The tide for Africa’s tourism sector is expected to turn if Walter Mzembi emerges Secretary General of UN World Tourism Organization (UNWTO) later in May.
“This is Africa’s time, and Walter Mzembi is Africa’s candidate to head the UN World Tourism Organization (UNWTO).”
With these words, South African Minister of Tourism Ms. Thoko Xasa, reinforced the South African government’s “strong and principled” support for Mzembi’s African Union (AU)-endorsed bid for election to the post of UNWTO Secretary General.
Ms. Xasa was delivering the keynote address at a gala dinner hosted yesterday evening by her ministry for the AU-endorsed candidate at the plush Sheraton hotel in downtown Pretoria, South Africa’s capital city.
Dr. Walter Mzembi as Zimbabwe’s Minister of Tourism and Hospitality since 2009 has a proven track record of leadership in the tourism sector.
Those invited to the dinner included Government Ministers, Ambassadors of all UNWTO Executive Council member states represented in South Africa, representatives of the South African tourism industry, and both local and foreign media houses.
Praising Dr. Mzembi for the strong leadership he has shown in formulating and driving Africa’s evolving tourism development strategies, and for seeking to institutionalize tourism as a stand-alone sector within African Union administrative structures, she expressed her own and Africa’s full confidence in his ability to provide equally effective leadership at the very apex of global tourism.
Retracing the selection processes at sub-regional and continental levels, by which Dr. Mzembi emerged, with the unanimous endorsement of all 15 SADC member countries and all 55 member states of the African Union, Minister Xasa noted that she had worked alongside Mzembi for many years and could personally attest to the caliber and integrity of Africa’s selected candidate for the UNWTO post.
“Hard-working, passionate, and deeply committed” is how Minister Xasa described her Zimbabwean counterpart. “I know he will bring these same qualities to the service of global tourism.”
The minister noted that, notwithstanding its massive tourism potential and staggering natural-resource wealth, Africa’s share of global tourism arrivals and expenditures still hovered between three to five per cent.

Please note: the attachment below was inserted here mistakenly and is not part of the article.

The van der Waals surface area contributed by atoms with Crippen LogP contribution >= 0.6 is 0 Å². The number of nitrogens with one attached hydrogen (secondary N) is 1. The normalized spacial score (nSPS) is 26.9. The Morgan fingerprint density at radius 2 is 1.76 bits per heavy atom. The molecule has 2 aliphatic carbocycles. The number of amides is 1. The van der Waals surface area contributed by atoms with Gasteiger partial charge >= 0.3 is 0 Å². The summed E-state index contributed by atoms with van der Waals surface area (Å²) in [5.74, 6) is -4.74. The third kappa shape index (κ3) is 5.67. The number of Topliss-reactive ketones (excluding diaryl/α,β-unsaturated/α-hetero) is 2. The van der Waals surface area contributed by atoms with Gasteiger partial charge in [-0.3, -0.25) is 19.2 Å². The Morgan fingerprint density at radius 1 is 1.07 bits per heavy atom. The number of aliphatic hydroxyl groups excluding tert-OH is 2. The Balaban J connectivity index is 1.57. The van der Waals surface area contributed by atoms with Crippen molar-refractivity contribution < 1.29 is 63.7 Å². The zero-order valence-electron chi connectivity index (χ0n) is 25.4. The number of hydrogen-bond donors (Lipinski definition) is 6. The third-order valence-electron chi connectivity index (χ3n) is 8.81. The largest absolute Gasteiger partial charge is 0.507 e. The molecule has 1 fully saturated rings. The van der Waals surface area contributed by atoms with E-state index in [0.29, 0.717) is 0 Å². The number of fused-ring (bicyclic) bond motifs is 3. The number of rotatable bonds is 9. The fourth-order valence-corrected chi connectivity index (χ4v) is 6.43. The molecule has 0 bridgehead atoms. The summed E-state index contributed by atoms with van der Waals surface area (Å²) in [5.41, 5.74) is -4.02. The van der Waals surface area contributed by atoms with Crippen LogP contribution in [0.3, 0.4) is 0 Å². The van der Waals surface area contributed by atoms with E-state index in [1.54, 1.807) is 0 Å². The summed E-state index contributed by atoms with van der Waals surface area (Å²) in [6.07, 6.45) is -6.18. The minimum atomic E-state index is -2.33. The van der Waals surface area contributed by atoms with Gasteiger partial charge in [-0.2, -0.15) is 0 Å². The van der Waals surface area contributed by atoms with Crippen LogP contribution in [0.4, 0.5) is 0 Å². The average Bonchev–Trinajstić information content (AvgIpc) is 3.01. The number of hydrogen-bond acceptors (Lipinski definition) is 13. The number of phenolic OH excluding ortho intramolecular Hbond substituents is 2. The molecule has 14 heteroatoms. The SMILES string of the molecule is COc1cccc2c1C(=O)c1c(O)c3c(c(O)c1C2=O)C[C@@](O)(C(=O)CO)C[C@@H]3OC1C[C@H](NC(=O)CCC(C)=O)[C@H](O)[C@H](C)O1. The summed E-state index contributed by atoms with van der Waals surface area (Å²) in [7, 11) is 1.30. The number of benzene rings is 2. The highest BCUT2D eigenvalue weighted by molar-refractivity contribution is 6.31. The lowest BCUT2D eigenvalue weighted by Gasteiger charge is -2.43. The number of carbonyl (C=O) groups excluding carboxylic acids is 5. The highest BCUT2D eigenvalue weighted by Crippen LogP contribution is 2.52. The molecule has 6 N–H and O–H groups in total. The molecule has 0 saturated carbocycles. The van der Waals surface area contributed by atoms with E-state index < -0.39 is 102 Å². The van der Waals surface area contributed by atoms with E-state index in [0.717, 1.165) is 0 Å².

“Africa needs to work more closely together, as neighbors, as component parts of integrated regional structures, and as a continent of 55 nations, to ensure that African tourism grows and migrates towards more visible and more effective integration into global tourism.”
Stressing again that “this is Africa’s time,” Minister Xasa appealed to African ambassadors present at the dinner for the continent to remain united and focused in its support for Dr. Mzembi, cautioning that “a divided Africa is a weaker Africa, open to exploitation and less able to resist the self-serving manipulations of others who would seek, themselves, to set Africa’s agenda.”
The minister said that although it was a global position he was seeking, Dr. Mzembi would strive to ensure that Africa’s tourism performance, along with that of other less well-performing regions, would be more fully accommodated into strategies to grow global tourism over the coming decade.
The election of a new Secretary General for the UNWTO takes place in Madrid, Spain, on May 12. The name of Secretary General-elect to emerge from that process will then be submitted by the Executive Council to a meeting of the UNWTO General Assembly, scheduled to convene in Chengdu, China, during the second week of September.
The new Secretary General will officially take office in early January 2018 with a mandate of 4 years, renewable once.
Should Dr. Mzembi succeed in his bid to head the UNWTO, it will be the first time in the 60-year history of the organization that an African has occupied the top office.